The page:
From Marcus Webb for Delayed Gratification magazine: "I remember every moment of my fall,” says Lijana Wallenda, one of the fourth generation of the Wallenda family to perform on a high wire – and, in 2017, the latest member to suffer a horrific accident. “I can see the ground getting closer, closer, closer to my face before I hit it. All I could think about was my sons, nephew and niece… I’m not letting them do high-wire walking for a living. No, the generations of wire-walking end here.” The Wallendas’ long line of aerialists started with Karl. Born in Germany in 1905, he began learning stunts as a young child, and was performing by the age of six. In 1922 he formed the Flying Wallendas high-wire act with his brother Herman, schoolfriend Joseph Geiger and Helen Kreis, who would become his wife. The Flying Wallendas spent several years touring Europe before moving to Sarasota, Florida, in 1928 to join the famous Ringling Bros circus."
What kind of person can run in a tiny, maddening circle for 24 hours straight?
From Stephen Lurie for Slate: "Gagz had been running for 17 hours and 20 minutes when he made it to the southeast corner of the loop. He’d already chugged past this spot 370 times, but on his 371st lap, he started walking across the lanes. “I’m takin’ five,” he told me. “I have to. I just don’t want my lead to dwindle.” He reached the edge and laid down, propping his tattooed legs up against a waist-high chain-link fence, long gray beard falling toward the damp red track. He planned to sleep for exactly five minutes. It was midnight for civilians, but at Dawn to Dusk to Dawn—a grueling 24-hour ultramarathon in Sharon Hills, Pennsylvania—hour 17 meant more to the runners. Gagz, 47, wasn’t the only one who’d started to creak. Harvey, the race leader who had already run more than four back-to-back marathons that day (107.87 miles), needed to change his shoes."
The female wrestlers who managed to pin India’s prime minister
From Nitish Pahwa for Slate: "Female wrestlers spoke out for more than six months, demanding that someone, anyone in India’s state institutions—law enforcement, courts, local and national authorities—take seriously their allegations of sexual misconduct against one of the country’s most powerful sportsmen: Brij Bhushan Sharan Singh, president of the Wrestling Federation of India and an elected member of Parliament for the ruling Bharatiya Janata Party. Throughout the year, the protesters gathered in New Delhi, occupying buildings and holding marches with allies to demand that Indian authorities properly investigate Singh, strip him of his power, and make Indian wrestling a safer environment for its women. Finally, in June, police released a 1,500-page report on former wrestling chief Brij Bhushan Sharan Singh, formally charging him with the jailable offenses of sexually harassing, stalking, and assaulting women."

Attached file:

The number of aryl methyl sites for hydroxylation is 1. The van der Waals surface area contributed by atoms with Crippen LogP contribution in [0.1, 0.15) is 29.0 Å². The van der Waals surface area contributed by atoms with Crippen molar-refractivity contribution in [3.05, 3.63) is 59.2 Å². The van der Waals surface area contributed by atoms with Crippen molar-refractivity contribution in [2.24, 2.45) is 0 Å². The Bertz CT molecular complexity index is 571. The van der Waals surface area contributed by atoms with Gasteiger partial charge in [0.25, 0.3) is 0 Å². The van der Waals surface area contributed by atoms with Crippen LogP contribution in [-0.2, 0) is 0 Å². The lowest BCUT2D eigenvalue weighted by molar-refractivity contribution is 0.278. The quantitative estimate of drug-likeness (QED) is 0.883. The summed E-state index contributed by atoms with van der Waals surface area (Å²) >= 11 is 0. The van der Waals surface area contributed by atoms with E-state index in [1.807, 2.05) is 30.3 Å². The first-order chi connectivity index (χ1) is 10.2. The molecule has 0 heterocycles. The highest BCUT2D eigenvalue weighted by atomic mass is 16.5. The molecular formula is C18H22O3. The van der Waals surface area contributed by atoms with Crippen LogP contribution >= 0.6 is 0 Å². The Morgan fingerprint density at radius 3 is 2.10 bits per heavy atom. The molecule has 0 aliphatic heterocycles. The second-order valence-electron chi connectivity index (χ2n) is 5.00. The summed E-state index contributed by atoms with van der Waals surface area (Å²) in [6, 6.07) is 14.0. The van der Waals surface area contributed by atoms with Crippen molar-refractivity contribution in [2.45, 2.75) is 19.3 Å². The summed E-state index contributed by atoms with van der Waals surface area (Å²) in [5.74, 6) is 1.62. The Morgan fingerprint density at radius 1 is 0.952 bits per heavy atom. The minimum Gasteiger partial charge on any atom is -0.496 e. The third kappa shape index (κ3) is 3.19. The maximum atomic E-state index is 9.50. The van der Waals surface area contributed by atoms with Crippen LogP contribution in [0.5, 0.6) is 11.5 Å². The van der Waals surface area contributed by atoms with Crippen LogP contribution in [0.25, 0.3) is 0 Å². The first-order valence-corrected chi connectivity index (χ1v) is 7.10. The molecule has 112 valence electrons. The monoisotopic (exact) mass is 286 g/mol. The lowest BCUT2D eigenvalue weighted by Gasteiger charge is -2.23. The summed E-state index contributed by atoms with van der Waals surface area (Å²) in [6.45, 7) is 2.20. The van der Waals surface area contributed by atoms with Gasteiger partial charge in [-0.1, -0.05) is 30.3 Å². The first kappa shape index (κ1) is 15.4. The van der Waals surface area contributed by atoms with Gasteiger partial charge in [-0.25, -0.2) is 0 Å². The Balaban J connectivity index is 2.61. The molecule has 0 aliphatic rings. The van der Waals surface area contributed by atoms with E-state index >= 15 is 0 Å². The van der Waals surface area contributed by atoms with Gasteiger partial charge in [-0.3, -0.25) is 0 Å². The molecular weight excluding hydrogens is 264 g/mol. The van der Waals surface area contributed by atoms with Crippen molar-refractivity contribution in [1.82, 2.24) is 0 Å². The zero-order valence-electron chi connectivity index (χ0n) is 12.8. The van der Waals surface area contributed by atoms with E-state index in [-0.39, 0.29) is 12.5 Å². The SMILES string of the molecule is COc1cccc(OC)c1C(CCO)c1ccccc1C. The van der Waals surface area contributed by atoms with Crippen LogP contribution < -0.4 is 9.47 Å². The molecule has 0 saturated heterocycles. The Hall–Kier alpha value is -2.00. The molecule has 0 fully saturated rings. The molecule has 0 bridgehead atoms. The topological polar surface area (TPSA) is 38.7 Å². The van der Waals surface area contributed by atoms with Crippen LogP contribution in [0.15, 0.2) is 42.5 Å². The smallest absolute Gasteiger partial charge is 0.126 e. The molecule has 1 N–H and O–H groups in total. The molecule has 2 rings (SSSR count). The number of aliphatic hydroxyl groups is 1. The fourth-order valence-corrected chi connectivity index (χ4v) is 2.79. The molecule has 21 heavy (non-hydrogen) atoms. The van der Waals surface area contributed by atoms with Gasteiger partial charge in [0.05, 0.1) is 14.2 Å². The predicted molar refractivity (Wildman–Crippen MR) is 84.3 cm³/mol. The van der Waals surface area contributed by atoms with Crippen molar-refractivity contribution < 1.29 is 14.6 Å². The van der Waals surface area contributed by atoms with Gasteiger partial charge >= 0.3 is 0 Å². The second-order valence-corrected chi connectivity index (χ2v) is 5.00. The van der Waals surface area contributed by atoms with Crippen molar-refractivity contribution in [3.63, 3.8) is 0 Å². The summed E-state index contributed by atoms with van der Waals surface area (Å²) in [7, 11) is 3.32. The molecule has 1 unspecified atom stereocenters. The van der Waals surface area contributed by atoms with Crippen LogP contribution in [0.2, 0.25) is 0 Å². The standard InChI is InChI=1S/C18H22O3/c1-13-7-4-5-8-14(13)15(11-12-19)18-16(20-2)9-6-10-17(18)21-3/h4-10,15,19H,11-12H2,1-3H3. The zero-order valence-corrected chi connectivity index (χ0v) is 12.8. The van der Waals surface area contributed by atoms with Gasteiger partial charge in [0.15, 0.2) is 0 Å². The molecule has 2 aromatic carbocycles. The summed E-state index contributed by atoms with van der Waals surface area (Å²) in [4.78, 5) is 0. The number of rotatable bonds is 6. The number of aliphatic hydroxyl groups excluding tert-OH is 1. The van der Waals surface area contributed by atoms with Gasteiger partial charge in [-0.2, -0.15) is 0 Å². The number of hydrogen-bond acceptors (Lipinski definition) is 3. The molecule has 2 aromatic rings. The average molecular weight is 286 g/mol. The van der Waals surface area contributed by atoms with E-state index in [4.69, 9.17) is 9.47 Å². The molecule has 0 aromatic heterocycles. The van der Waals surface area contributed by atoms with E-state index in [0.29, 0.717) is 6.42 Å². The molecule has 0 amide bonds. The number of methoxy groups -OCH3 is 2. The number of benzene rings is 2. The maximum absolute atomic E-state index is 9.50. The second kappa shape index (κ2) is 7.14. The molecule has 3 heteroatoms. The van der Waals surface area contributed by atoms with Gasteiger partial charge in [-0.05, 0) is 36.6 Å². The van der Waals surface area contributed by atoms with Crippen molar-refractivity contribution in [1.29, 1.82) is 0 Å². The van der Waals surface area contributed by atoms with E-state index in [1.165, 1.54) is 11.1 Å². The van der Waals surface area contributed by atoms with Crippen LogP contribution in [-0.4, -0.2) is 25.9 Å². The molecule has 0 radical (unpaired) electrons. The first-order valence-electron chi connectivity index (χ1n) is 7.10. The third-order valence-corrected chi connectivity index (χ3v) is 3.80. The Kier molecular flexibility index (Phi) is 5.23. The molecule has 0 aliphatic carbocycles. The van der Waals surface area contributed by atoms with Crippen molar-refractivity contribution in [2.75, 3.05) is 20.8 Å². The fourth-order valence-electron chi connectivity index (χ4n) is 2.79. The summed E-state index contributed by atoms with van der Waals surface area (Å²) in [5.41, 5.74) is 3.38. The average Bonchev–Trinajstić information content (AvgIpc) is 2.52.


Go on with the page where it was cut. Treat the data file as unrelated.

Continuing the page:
You reach a point where you can’t live your life: what is behind extreme hoarding?
From Samira Shackle for The Guardian: "At a recent hoarding panel meeting in east London, Daniel Pearson, commander for Shadwell and Whitechapel fire stations, played attenders a recording of a 999 call in which a panicked resident reported a fire at their home. A team of firefighters was dispatched immediately, but couldn’t access the property. Pearson displayed photographs from the scene, taken after the event: the doorways and corridors were blocked by heaps of possessions, now charred and unrecognisable. The person who made the call died. Pearson told me they see this kind of case regularly. Last year, the London fire brigade attended 1,036 hoarding-related fires which led to 186 injuries and 10 deaths. It now logs the properties of identified hoarders on a database, so fire stations know to send out extra firefighters."
The mystery of crime-scene dust
From Livia Gershon for JSTOR Daily: "Until the late nineteenth century, there really wasn’t any such thing as systematic investigation of a crime scene. In an 1844 guide to forensic medicine, William Guy of King’s College suggested that doctors arriving at the scene of a death to examine the body should also pay attention to the environment surrounding it, but he left the question of how to do this up to the “judgment and foresight” of the individual physician. The first practical guide to investigating a crime scene was written by Austrian jurist Hans Gross in 1893 and translated into English in 1906. Gross offered instructions to an “investigating officer,” who would lead the effort. To start with, he wrote, secure the perimeter and protect the scene from contamination (including by the officer himself, who would have to fight off the “natural impulse” to “immediately touch any object of apparent significance”)."
How cuttlefish camouflage themselves is more complicated than it seems
From Jennifer Oullette for Slate: "It's well known that cuttlefish and several other cephalopods can rapidly shift the colors in their skin thanks to that skin's unique structure. But according to a new paper published in the journal Nature, the process by which cuttlefish generate those camouflage patterns is significantly more complex than scientists previously thought. “Prior research suggested that cuttlefish only had a limited selection of pattern components that they would use to achieve the best match against the environment," said co-author Sam Reiter of the Okinawa Institute of Science and Technology (OIST). "But our latest research has shown that their camouflaging response is much more complicated and flexible—we just hadn’t been able to detect it, as previous approaches were not as detailed or quantitative.” Their quantitative approach combined high-resolution video with machine learning to investigate not just camouflage patterns but the related process of "blanching" in response to threats."
Wholesome, but also dystopian, note on a telephone pole
From Twitter user @blasty